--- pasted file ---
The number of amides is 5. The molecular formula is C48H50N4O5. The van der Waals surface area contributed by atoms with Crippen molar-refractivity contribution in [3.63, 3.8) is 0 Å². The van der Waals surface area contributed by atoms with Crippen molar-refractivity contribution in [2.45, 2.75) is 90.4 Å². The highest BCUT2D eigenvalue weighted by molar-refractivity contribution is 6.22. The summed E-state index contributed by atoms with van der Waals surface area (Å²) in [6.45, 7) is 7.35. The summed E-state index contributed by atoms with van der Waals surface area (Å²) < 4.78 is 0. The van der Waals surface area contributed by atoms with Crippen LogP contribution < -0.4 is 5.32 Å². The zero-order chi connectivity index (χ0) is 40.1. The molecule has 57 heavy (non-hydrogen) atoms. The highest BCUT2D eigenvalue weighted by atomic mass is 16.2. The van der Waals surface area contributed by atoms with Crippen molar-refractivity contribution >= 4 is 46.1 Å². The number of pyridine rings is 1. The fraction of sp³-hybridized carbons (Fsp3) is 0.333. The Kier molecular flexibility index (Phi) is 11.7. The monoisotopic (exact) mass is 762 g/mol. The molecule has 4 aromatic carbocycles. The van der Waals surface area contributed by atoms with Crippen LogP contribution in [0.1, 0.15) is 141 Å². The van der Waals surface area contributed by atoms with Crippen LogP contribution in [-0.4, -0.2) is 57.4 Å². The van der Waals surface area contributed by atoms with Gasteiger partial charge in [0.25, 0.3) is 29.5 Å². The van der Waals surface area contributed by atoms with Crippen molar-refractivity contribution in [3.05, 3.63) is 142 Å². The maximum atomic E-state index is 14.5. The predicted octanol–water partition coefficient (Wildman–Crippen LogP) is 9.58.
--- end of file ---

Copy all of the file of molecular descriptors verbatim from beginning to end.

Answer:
The number of amides is 5. The molecular formula is C48H50N4O5. The van der Waals surface area contributed by atoms with Crippen molar-refractivity contribution in [3.63, 3.8) is 0 Å². The van der Waals surface area contributed by atoms with Crippen molar-refractivity contribution in [2.45, 2.75) is 90.4 Å². The highest BCUT2D eigenvalue weighted by molar-refractivity contribution is 6.22. The summed E-state index contributed by atoms with van der Waals surface area (Å²) in [6.45, 7) is 7.35. The summed E-state index contributed by atoms with van der Waals surface area (Å²) < 4.78 is 0. The van der Waals surface area contributed by atoms with Crippen LogP contribution < -0.4 is 5.32 Å². The zero-order chi connectivity index (χ0) is 40.1. The molecule has 57 heavy (non-hydrogen) atoms. The highest BCUT2D eigenvalue weighted by atomic mass is 16.2. The van der Waals surface area contributed by atoms with Crippen molar-refractivity contribution >= 4 is 46.1 Å². The number of pyridine rings is 1. The fraction of sp³-hybridized carbons (Fsp3) is 0.333. The Kier molecular flexibility index (Phi) is 11.7. The monoisotopic (exact) mass is 762 g/mol. The molecule has 4 aromatic carbocycles. The van der Waals surface area contributed by atoms with Crippen LogP contribution in [0.1, 0.15) is 141 Å². The van der Waals surface area contributed by atoms with Crippen LogP contribution in [-0.4, -0.2) is 57.4 Å². The van der Waals surface area contributed by atoms with Gasteiger partial charge in [0.25, 0.3) is 29.5 Å². The van der Waals surface area contributed by atoms with Crippen molar-refractivity contribution in [3.05, 3.63) is 142 Å². The maximum atomic E-state index is 14.5. The predicted octanol–water partition coefficient (Wildman–Crippen LogP) is 9.58.